Roof of the World getting warmer, wetter: scientists

Updated 2017-07-14 15:21:19 Xinhua

The Qinghai-Tibet Plateau, or the Roof of the world, has become warmer and wetter under the impact of global climate change, scientists said.

The plateau, located about 3,000 to 5,000 meters above sea level, covers Tibet, western Qinghai Province and neighboring areas in southwestern China. It contains thousands of glaciers and is home to the headwaters of some major rivers that flow through China and surrounding regions.

The plateau, most sensitive to climate change, has become warmer and wetter in the last decade, Chinese scientists said.

Lakes on the plateau are expanding, glaciers are retreating, with extreme weather conditions frequent, heightening risks of natural disasters, they say.

According the China Global Atmosphere Watch Baseline Observatory at Mount Waliguan, carbon dioxide concentration has risen by 2 parts per million a year. The station is one of 31 global baseline observatories established by the World Meteorological Organization.

"The data tell us greenhouse gas emissions are still a big problem, and it is hard to to buck the trend of global warming," said Zhang Guoqing, head of the observatory. "We probably have no way to stop the plateau from getting wetter and warmer, but we need to study its cause and cope with the challenges."

In the next 50 years, ample rainfall will help forests grow in the Sanjiangyuan, the head of the Yangtze, Yellow and Lancang (Mekong) rivers, scientists said.

Areas that used to be too harsh for humans have now become habitable. Herders have built homes at the foot of glaciers at the source of the Yangtze.

Jianggudiru glacier, at 6,542 meters above sea level, is one of the largest glaciers at the source of the Yangtze. It started to recede in the 1970s. The pace of receding quickened since the 1990s, and went even faster from 2010 to 2016, when it contracted by nearly six meters every year, said Pu Jianchen, researcher of Chinese Academy of Sciences.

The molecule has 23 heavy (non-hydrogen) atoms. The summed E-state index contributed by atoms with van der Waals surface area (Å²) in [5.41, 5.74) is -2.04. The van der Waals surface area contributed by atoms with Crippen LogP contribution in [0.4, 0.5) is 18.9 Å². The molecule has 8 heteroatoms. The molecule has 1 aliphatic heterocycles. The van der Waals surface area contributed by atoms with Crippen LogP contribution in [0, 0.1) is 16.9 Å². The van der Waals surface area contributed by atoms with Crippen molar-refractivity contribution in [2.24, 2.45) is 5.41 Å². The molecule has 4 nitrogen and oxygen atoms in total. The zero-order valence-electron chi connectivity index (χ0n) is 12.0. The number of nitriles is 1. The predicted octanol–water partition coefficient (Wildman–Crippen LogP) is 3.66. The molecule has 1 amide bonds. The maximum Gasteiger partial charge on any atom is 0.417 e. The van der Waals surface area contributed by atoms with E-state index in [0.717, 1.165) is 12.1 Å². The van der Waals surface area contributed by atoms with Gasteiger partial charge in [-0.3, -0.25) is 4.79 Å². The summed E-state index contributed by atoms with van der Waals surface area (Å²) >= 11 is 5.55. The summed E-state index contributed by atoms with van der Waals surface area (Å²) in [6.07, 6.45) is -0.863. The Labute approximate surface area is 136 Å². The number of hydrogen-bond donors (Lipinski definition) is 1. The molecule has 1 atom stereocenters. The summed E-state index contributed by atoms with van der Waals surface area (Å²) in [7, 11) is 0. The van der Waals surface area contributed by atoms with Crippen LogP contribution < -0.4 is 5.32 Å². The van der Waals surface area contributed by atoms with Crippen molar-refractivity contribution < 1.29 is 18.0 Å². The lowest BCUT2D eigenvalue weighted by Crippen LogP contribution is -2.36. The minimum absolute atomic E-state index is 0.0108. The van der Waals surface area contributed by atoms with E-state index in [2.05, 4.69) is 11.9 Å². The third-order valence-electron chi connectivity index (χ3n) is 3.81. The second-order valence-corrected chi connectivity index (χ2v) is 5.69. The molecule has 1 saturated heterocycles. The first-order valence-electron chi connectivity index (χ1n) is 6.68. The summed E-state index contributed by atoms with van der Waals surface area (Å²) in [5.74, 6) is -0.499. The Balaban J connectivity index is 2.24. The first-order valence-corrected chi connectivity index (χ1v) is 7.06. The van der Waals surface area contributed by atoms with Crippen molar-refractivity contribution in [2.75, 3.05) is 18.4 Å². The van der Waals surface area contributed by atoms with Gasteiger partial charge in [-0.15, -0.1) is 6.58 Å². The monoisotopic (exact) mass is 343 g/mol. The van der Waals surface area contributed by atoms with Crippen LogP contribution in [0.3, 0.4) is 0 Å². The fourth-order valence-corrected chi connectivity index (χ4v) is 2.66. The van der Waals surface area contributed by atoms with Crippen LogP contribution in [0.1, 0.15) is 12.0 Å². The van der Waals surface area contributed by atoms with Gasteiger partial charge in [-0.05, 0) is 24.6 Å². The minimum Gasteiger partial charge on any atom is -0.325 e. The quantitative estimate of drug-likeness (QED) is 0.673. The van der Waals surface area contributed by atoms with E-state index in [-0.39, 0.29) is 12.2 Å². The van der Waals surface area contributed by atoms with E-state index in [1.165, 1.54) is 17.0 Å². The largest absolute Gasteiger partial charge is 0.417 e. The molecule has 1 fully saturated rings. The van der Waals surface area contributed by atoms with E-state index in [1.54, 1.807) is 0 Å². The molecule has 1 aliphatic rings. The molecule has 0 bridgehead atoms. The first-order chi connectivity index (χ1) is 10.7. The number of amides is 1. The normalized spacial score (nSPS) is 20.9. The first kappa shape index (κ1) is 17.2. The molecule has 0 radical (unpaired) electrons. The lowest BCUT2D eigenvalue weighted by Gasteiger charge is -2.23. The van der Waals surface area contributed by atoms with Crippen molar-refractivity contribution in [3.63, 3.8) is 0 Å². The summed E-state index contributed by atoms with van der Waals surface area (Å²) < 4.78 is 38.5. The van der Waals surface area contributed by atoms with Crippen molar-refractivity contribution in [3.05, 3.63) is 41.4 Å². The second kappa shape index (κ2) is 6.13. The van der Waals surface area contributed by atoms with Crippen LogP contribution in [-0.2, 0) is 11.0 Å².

"The receding glacier is direct evidence of global climate change. Though in the short term run-off from glaciers will swell rivers and it may seem a good thing, in the long term it may adversely impact rivers, and lead to desertification of soil," Pu said.

Yang Yong, an independent expert, echoed Pu's worries and warned of geological hazards and earthquakes caused by global warming.

"When the plateau's ability to regulate climate weakens, we will see more green land turned into desert," he said.

Greenhouse emissions led to a temperature rise at 5,000 to 6,000 meters above seal level, thawing glaciers, Yang said.

Qinghai Lake, China's largest saltwater lake, was 4,429.3 square km in September 2016, an increase of 169.7 square km from the same period in 2004, according to the Provincial Geomatics Center of Qinghai.

From 2005 to 2016, the level of the lake kept rising. Water level at Xiashe station rose by 1.66 meters from 2005 to 2016.

Qinghai climate experts attribute the expansion to increasing precipitation and glacier run-offs. Annual rainfall between 1961 to 2004 was only 358.8 millimeters, but from 2005 to 2016, rainfall rose to 421.8 millimeters, said Dai Sheng, senior engineer of the Qinghai Climate Center.

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